My work involved supervising an anti-parasite drug resistance project carried out by students taking part in the Global Health Field School in Ngorongoro Conservation Area (NCA). In brief, this meant getting up before sunrise to get to the field sites to sample and treat herds of goats and sheep. We would then return to camp and spend the day analyzing fecal samples for specific parasites. Yes, you read that right! Herds with high parasite levels were re-sampled about 2 weeks later to determine the effectiveness of the deworming treatment, which allowed us to gauge the likelihood of drug resistance.
At night the livestock are contained in these bomas to protect them from lions, hyenas and leopards, but from sunrise to sunset they spend their days grazing wherever the best vegetation can be found, all while under the watchful eyes of the Maasai. The pink marking on this young goat indicates that we treated it.
The reward of having our field site in NCA was the abundant wildlife that can be seen and heard from both within and around or camp.This included almost daily sightings of giraffe while we sat around the table eating our meals!
Maasai giraffe in the background, with a traditional Maasai shuka (cloth blanket) hung out to dry on an acacia tree.
After a long day of work in the lab, the reward was a game of soccer with the locals or going for walks surrounding our camp. Most days that meant coming across numerous species of birds and a small herd of these Burchell’s zebra in fields of wildflowers!
Other times it was impala, vervet monkeys or baboons trying to raid our camp for food (they were never successful), and the occasional elephant! Heard almost nightly were the whooping contact calls of hyenas and while we didn’t see or hear any lions or leopards, they are known to wander through from time to time. For some, this might have been their worst nightmare, but for me it made for one of the best field sites I’ve ever stayed at!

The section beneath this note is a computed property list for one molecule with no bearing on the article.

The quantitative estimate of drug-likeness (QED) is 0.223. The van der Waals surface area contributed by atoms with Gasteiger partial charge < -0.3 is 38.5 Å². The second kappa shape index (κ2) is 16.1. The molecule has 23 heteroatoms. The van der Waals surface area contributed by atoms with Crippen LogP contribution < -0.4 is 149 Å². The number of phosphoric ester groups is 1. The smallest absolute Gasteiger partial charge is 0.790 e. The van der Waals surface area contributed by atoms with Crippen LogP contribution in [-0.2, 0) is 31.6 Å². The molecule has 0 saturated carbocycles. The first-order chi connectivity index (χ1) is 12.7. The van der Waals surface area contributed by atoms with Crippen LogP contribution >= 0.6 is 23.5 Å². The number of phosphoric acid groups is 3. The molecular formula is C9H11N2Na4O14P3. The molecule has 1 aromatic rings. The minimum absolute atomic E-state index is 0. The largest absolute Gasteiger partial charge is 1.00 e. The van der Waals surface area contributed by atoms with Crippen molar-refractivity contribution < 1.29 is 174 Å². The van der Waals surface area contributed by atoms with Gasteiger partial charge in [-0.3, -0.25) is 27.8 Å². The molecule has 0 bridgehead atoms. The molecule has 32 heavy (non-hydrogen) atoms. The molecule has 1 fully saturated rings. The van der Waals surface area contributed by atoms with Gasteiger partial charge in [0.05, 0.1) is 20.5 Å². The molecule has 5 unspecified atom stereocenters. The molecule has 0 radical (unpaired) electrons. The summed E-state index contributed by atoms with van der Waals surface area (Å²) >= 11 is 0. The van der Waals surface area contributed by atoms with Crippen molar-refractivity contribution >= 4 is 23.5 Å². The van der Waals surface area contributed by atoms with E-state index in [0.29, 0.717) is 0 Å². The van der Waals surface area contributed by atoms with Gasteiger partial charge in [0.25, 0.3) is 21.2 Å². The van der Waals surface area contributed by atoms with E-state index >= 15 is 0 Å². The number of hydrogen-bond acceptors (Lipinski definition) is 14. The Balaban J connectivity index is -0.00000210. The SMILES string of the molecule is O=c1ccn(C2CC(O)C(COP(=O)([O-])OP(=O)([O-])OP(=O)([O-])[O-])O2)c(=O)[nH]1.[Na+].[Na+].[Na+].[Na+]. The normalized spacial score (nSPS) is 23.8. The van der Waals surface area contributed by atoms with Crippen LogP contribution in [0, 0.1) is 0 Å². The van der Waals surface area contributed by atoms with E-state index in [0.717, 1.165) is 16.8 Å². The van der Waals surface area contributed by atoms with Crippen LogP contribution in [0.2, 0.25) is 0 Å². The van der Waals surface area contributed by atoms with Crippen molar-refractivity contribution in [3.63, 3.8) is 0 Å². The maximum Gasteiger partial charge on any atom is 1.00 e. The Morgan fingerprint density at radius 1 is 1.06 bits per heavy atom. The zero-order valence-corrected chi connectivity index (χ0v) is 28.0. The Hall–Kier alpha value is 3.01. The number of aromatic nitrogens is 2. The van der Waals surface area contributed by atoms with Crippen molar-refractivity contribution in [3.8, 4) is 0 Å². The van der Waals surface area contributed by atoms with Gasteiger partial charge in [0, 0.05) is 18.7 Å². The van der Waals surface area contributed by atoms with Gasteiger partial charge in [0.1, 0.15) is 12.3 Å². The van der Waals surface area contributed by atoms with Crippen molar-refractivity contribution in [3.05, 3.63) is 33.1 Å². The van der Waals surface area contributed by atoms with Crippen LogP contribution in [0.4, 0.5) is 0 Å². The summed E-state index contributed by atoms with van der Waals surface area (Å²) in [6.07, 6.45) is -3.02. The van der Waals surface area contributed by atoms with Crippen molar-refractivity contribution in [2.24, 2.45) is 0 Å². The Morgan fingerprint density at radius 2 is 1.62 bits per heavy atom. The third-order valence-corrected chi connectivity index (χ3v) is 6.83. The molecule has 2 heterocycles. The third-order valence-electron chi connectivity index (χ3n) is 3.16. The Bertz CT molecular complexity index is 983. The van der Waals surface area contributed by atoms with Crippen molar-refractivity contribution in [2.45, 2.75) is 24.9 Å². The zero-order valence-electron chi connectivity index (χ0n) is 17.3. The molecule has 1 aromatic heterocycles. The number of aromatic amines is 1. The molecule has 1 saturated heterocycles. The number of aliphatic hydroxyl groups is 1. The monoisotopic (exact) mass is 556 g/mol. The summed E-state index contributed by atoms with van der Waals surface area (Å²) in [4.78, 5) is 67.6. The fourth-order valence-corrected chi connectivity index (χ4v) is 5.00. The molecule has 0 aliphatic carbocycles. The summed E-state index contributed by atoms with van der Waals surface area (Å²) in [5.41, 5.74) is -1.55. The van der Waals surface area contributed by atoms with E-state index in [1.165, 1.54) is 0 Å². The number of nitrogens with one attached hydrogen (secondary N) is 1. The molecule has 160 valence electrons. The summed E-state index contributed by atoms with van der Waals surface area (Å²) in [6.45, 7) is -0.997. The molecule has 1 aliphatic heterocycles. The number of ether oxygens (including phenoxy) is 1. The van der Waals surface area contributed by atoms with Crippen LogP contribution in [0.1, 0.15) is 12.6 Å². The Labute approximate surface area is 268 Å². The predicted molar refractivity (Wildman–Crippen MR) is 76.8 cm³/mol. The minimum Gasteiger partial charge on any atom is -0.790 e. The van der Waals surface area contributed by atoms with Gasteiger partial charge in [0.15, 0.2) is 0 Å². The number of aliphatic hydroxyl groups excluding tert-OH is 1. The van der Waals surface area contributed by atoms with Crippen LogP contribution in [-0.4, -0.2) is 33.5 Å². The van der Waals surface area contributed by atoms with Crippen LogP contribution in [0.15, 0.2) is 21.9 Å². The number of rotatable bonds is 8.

Two young male giraffe lines up and smash their heads against each other in Murchison Falls National Park.
The normally majestic looking giraffe appears quiet out of ordinary when it requires a drink. Giraffe can go long periods of time without drinking, which is probably a good thing because it is so awkward for them to bend over. Physiologically, giraffe have unique anatomical differences in their blood vessels to allow them to lower their heads from a height of approximately 15 feet above ground to below ground level without fainting either when drinking or when they quickly raise their heads back up to normal position. Giraffe also have exceptionally long, dark tongues (up to 17 inches) that are incredibly tough. Both males and females have horns covered in skin. When the males fight for dominance or a mate they stand parallel with each other, swing their head and necks outward and down until they collide together around chest high. In this photo the bird in flight is an oxpecker that couldn’t hold on when the giraffe lowered it’s head. It quickly flew back onto the giraffe’s neck and a few minutes later was inside the giraffe’s ear picking out insects.
These giraffe all lined near the watering hole at the Ol Pejeta tented camp. The adult male was keeping the three females close to him as a younger male had also made his way to the watering hole and was interested in the females, but it wasn’t reciprocated. Their are three species of giraffe in Kenya, with the other two being the Maasai and the endangered Rothschild’s giraffe which is pretty much isolated to Lake Nakuru National Park in Kenya. It is estimated that giraffes sleep about 45 minutes a day and when a giraffe is born it falls about six feet to the ground!
This photo was just a matter of patience and timing. These two female reticulated giraffe had just finished drinking at the watering hole and were surveying the landscape. Everything from the mud on their feet to the position of their bodies matched up and made for an interesting photo.